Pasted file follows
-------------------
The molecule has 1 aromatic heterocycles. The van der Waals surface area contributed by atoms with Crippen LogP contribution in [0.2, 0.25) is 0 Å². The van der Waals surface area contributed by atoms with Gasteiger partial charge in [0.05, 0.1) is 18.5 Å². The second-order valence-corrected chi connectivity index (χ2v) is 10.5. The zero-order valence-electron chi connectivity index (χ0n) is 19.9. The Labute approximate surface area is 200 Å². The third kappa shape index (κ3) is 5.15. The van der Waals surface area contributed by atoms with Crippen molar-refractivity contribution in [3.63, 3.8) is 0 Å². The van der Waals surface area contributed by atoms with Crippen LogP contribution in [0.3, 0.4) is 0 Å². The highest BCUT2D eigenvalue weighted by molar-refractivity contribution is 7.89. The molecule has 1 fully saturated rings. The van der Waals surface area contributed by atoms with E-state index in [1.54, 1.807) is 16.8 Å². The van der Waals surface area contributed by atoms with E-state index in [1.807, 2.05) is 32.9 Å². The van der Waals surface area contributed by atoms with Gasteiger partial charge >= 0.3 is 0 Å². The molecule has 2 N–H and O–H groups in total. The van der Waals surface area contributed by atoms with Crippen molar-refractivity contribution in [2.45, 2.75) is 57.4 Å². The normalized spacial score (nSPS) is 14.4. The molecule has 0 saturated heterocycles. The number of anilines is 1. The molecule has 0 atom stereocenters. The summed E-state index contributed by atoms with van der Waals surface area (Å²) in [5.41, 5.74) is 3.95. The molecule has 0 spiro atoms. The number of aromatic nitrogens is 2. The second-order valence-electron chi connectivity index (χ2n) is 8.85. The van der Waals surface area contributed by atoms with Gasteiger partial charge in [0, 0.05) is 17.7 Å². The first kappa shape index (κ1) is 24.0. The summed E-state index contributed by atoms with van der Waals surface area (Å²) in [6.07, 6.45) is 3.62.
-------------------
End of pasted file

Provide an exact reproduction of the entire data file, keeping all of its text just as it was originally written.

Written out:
The molecule has 1 aromatic heterocycles. The van der Waals surface area contributed by atoms with Crippen LogP contribution in [0.2, 0.25) is 0 Å². The van der Waals surface area contributed by atoms with Gasteiger partial charge in [0.05, 0.1) is 18.5 Å². The second-order valence-corrected chi connectivity index (χ2v) is 10.5. The zero-order valence-electron chi connectivity index (χ0n) is 19.9. The Labute approximate surface area is 200 Å². The third kappa shape index (κ3) is 5.15. The van der Waals surface area contributed by atoms with Crippen molar-refractivity contribution in [3.63, 3.8) is 0 Å². The van der Waals surface area contributed by atoms with Crippen LogP contribution in [0.3, 0.4) is 0 Å². The highest BCUT2D eigenvalue weighted by molar-refractivity contribution is 7.89. The molecule has 1 fully saturated rings. The van der Waals surface area contributed by atoms with E-state index in [1.54, 1.807) is 16.8 Å². The van der Waals surface area contributed by atoms with E-state index in [1.807, 2.05) is 32.9 Å². The van der Waals surface area contributed by atoms with Gasteiger partial charge >= 0.3 is 0 Å². The molecule has 2 N–H and O–H groups in total. The van der Waals surface area contributed by atoms with Crippen molar-refractivity contribution in [2.45, 2.75) is 57.4 Å². The normalized spacial score (nSPS) is 14.4. The molecule has 0 saturated heterocycles. The number of anilines is 1. The molecule has 0 atom stereocenters. The summed E-state index contributed by atoms with van der Waals surface area (Å²) in [5.41, 5.74) is 3.95. The molecule has 0 spiro atoms. The number of aromatic nitrogens is 2. The second-order valence-electron chi connectivity index (χ2n) is 8.85. The van der Waals surface area contributed by atoms with Gasteiger partial charge in [0, 0.05) is 17.7 Å². The first kappa shape index (κ1) is 24.0. The summed E-state index contributed by atoms with van der Waals surface area (Å²) in [6.07, 6.45) is 3.62.